Aidoghie Paulinus, Abuja
Clashes erupted Wednesday between South African taxi drivers and foreign nationals in Pretoria, South Africa.
The melee, according to reports, led to South African taxi drivers setting ablaze shops belonging to foreign nationals, including Nigerians.
A message circulating on social media read: “Violence is spreading throughout the city, with foreigners locking up their shops. Fears looting could erupt soon.”
Corroborating the report, The Citizen, a South African Newspaper, wrote:
“Protests have once again erupted in the Pretoria CBD, with reports streaming in of protesters looting foreign-owned shops. Several taxis are also said to be blocking roads in the CBD, as taxi drivers continue protesting after one was shot dead on Tuesday.”
However, the President of the Nigerian Citizens Association in South Africa, Mr Ben Okoli, in a message forwarded to a Daily Sun source, said the immediate cause of the crisis was a business deal gone wrong on Tuesday between a South African and a Tanzanian.
“The Tanzanian and Nyaope drug users killed a taxi driver yesterday. Today the taxi drivers regrouped and started attacking people and shop owners closed. The taxi drivers went ahead to break closed shops and started looting. The police came and the taxi drivers attacked the police. Most shops are set on fire after it is looted. Nigerians have businesses around the area; they closed before it all started. However, it looked like a few of the Nigerian owed shops have been affected now. We are still making contacts to find out the extent it may have affected our citizens. A Yoruba guy, a staff of the NICASA BOT chairman, was abducted by the irate taxi drivers, but he managed to escape and is safe now,” Okoli said.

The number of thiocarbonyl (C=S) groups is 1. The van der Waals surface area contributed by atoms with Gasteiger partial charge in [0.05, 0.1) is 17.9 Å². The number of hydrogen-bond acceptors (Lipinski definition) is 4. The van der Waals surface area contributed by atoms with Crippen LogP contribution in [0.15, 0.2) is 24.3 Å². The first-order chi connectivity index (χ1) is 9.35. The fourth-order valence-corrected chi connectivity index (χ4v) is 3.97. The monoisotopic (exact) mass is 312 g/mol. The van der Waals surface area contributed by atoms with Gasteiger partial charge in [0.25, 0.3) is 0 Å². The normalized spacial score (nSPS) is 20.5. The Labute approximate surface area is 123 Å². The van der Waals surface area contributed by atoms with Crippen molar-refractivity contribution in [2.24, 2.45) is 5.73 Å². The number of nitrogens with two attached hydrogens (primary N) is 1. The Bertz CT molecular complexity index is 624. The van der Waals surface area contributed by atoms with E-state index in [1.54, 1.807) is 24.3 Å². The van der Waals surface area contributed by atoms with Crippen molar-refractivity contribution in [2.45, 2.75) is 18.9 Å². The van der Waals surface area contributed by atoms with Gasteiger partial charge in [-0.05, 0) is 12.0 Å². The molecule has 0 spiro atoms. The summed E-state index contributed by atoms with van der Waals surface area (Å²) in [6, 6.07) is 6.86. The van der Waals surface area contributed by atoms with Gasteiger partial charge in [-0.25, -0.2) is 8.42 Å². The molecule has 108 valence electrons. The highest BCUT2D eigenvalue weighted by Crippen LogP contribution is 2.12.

But a different message forwarded to Daily Sun by a top South African diplomat, read:
“Violence between taxi drivers and Nigerian drug lords.
“Road closures due to violence and looting include parts of Boom, Bloed, Lilian Ngoyi, Thabo Sehume, Struben – avoid travel into the area.
“Looting of foreign owned spaza shops in Pretoria at corner Struben and Lilian Ngoyi street. Police on scene.”
However, efforts to reach the Nigerian High Commissioner in Pretoria was not successful as he was said to be out of South Africa.
A highly placed diplomatic official told Daily Sun that although no Nigerian was involved in the clashes, some Nigerians suffered business losses alongside other foreign nationals.